Dwight D. Eisenhower said, "plans are useless but planning is indispensible." Plans are rigid, but planning is loose and flexible. Grow your habit for planning—your ability to think ahead and lay out the steps in your play, and if you're impeded, devise a new route or play to the goal, all without stopping.

4. Aim high.

I don't have a soccer metaphor for this one, haha. But I don't think aiming high really needs one, does it?

As far as rules go, it's pretty straightforward: go for the highest level job you feel you can reasonably do, based on your talent, skills, and experience. If you don't get it, go for the second highest, and so on. The traditional convention of "climbing the ladder" is inefficient because, not only is it a waste of your time toiling away at a job that you're overqualified for, your company is also robbed of the true value of your services for that whole time.

When I wanted to be a professional artist, people told me that an artist's life is too hard and I wouldn't be able to do it and support myself.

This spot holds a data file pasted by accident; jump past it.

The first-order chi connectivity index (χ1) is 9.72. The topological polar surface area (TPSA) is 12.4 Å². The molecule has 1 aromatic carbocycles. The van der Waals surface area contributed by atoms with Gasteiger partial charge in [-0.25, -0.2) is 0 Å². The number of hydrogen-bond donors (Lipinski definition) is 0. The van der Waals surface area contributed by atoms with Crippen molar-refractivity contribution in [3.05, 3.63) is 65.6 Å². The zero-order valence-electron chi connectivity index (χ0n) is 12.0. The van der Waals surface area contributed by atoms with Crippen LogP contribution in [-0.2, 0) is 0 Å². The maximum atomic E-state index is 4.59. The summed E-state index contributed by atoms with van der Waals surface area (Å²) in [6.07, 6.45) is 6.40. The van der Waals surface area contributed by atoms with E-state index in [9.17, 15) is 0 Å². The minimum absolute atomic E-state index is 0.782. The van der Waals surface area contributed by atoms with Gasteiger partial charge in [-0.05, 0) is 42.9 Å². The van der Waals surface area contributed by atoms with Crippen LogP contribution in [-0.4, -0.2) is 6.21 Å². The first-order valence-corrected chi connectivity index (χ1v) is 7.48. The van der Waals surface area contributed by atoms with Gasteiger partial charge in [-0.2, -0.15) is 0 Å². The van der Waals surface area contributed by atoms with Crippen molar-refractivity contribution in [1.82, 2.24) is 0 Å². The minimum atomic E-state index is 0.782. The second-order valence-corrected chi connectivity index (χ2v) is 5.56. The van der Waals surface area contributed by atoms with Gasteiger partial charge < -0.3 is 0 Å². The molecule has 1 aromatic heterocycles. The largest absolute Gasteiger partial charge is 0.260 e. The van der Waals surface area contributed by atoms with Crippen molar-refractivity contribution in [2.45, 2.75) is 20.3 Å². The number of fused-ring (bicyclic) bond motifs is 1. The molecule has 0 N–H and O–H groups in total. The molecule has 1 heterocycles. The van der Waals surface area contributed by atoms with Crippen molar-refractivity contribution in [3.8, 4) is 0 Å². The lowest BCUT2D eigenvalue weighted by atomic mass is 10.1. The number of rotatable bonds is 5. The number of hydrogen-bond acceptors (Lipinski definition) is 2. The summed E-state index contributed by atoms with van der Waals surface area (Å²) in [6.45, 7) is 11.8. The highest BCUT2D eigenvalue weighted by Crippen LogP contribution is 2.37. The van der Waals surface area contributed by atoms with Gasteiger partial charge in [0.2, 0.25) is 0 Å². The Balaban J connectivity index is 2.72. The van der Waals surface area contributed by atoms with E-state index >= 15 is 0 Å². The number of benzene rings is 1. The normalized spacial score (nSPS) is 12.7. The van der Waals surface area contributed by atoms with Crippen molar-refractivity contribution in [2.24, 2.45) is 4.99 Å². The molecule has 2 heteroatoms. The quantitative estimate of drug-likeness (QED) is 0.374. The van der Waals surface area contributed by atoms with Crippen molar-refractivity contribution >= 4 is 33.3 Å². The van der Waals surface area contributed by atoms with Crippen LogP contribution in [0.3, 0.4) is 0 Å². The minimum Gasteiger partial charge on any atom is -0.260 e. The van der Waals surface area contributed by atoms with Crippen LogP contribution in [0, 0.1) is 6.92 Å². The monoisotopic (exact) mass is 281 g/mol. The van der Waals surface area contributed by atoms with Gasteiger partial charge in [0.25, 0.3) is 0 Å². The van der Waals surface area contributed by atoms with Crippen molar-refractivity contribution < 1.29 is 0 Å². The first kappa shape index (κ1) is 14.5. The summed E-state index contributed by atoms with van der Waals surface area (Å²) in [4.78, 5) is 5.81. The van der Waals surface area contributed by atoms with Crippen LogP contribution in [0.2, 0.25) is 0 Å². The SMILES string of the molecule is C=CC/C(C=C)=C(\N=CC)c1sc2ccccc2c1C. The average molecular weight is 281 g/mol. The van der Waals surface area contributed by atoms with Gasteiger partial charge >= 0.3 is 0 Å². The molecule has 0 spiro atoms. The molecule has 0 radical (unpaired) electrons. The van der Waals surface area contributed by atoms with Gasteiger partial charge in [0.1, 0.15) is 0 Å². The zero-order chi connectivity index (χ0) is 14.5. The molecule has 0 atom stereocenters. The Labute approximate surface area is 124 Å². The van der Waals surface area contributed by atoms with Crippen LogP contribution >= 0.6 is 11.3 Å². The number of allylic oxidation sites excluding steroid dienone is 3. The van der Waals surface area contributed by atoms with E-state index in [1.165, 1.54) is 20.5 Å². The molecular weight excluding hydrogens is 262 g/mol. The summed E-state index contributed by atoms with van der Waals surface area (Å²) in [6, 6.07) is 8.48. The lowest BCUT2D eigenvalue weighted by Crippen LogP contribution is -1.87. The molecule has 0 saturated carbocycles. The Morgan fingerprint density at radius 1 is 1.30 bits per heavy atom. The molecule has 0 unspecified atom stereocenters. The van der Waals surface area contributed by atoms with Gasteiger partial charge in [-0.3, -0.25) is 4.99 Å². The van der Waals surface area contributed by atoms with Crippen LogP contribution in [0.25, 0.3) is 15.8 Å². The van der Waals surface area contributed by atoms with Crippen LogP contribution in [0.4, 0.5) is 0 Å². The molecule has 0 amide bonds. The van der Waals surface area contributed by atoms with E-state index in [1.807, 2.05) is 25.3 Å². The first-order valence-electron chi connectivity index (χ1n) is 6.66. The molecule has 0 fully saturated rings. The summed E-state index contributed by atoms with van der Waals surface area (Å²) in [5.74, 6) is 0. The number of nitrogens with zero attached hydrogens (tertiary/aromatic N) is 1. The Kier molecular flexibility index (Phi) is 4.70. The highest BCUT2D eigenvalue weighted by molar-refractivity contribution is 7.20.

But I set a specific goal, made a plan, and became an artist anyway, and things have worked out.

When I wanted to start my own studio, people said I lacked experience as an artist and as an entrepreneur and I was doomed to fail.

But I set a specific goal, made a plan, and started my own studio anyway and things have worked out.

When I wanted to work on Hollywood movies from my studio in Toronto, people said no one would let me work remotely, that's just not how things are done.

But I set a specific goal, made a plan, and wound up on feature films anyway. Clearly, there were others who felt that the way things are done isn't always the way they should be done forever and ever.

So, keep learning and making yourself really good at whatever it is that you do, whether that's art, music, computer programming, or whatever.

Humanity has thrived because of our ability to recognize and elevate amazing individuals for the benefit of the group, so keep getting better and inevitably, the world will have no choice but to notice.

Good vibes to you all!

Bobby

For art education --> www.schoolism.com
Kei and Bobby will be at S.T.A.R.T. in Singapore on June 26-28. Bobby will be doing a workshop there.

Hope to see you there!
May 15 Broadcasting LIVE TODAY at 10am ET / 7AM PT. Come join the group and draw together as we talk about art and being an artist.